Giesecke & Devrient (G&D) has teamed up with Hong Kong-based NFC specialist Toro to develop a range of mobile financial applications based on G&D’s microSD format Mobile Security Card and Toro’s Akami mobile platform.
“Both companies are contributing their respective expertise in hardware, firmware, middleware, mobile software, and system architecture to create a platform offering system integrators, financial service providers, and retailers fast time to market for a proven secure mobile solution,” says the official announcement.
The companies say that the collaboration is designed to bring to market “a series of stand-alone solutions for secure applications that will not necessarily evolve toward near field communication (NFC), such as mobile banking, mobile remittance and mobile ATM.”
The Mobile Security Card includes a range of security features — but does not incorporate an NFC antenna. Instead, it is designed to secure access to data held on, and accessed by, smartphones.
Inserted into the microSD card slot on mobile devices, the Mobile Security Card handles user authentication as well as encryption and signature operations as an independent cryptomodule. In a two-factor process, the user authenticates himself to the Mobile Security Card and only gains access to the mobile device if the information matches.
On BlackBerry smartphones the card integrates itself in the BlackBerry Device Software 5.0 and handles user-friendly encryption and signature of email traffic and the device memory. “With their combination of security and user-friendliness, BlackBerry smartphones featuring this operating system version will provide significant added value in professional corporate use,” says G&D.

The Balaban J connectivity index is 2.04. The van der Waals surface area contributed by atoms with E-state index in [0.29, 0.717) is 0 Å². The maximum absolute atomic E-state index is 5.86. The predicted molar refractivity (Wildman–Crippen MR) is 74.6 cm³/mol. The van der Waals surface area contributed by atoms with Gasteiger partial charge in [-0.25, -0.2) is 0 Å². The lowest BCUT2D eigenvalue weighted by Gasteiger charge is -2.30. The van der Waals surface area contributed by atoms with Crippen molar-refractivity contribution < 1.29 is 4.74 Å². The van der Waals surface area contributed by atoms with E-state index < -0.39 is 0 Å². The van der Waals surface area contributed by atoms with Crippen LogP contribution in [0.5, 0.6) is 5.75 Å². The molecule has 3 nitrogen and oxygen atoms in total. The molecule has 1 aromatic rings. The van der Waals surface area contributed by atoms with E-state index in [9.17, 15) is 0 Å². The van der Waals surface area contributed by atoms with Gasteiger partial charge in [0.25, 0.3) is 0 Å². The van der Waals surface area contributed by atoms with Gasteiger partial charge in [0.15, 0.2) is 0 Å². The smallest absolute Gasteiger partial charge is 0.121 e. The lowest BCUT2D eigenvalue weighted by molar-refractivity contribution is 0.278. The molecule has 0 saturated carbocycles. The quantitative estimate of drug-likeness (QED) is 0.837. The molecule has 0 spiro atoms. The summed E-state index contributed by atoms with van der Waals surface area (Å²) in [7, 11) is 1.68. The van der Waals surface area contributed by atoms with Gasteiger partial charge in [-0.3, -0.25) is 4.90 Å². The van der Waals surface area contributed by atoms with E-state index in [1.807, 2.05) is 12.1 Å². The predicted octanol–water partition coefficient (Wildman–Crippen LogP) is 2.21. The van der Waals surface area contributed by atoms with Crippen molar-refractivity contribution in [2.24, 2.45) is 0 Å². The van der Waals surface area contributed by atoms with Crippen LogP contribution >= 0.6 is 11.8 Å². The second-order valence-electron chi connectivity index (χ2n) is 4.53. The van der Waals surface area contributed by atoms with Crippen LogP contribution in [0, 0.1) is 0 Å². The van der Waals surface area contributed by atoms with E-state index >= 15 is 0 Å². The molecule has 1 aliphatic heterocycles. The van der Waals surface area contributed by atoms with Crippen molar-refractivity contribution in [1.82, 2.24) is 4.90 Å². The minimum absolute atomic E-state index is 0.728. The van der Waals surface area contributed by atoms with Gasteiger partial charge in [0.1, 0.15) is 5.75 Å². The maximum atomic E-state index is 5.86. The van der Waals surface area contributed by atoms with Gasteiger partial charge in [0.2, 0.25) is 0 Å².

The Mobile Security Card is supplied by G&D SFS (Secure Flash Solutions), a joint venture between Giesecke & Devrient and Phison Electronics. The latest version, the Mobile Security Card SE 1.0, launched last week. The device has 2GB of memory and uses version 5.0 of the [email protected]é Expert smart card operating system, certified by Germany’s Federal Office for Information Security (BSI). The card’s hardware conforms to the Common Criteria (CC) EAL 5+ security standard, and the software meets the requirements of CC EAL 4+. It runs on MS Windows Mobile, BlackBerry Device Software, Symbian, Android and Linux and is also compatible with Windows and Linux PC platforms for use in netbooks and notebooks.
“G&D SFS offers secure microSD cards as one among a number of secure elements on the mobile phone,” explains Laurent Renard, CEO of Toro. “This is a strong sign to the financial industry that their applications can securely run on mobile. Independently from the longer-term agreements that banks and mobile network operators (MNOs) may be putting in place in preparation of NFC, banks can already educate their customers to use their mobile as a secure terminal for their daily banking operations.”
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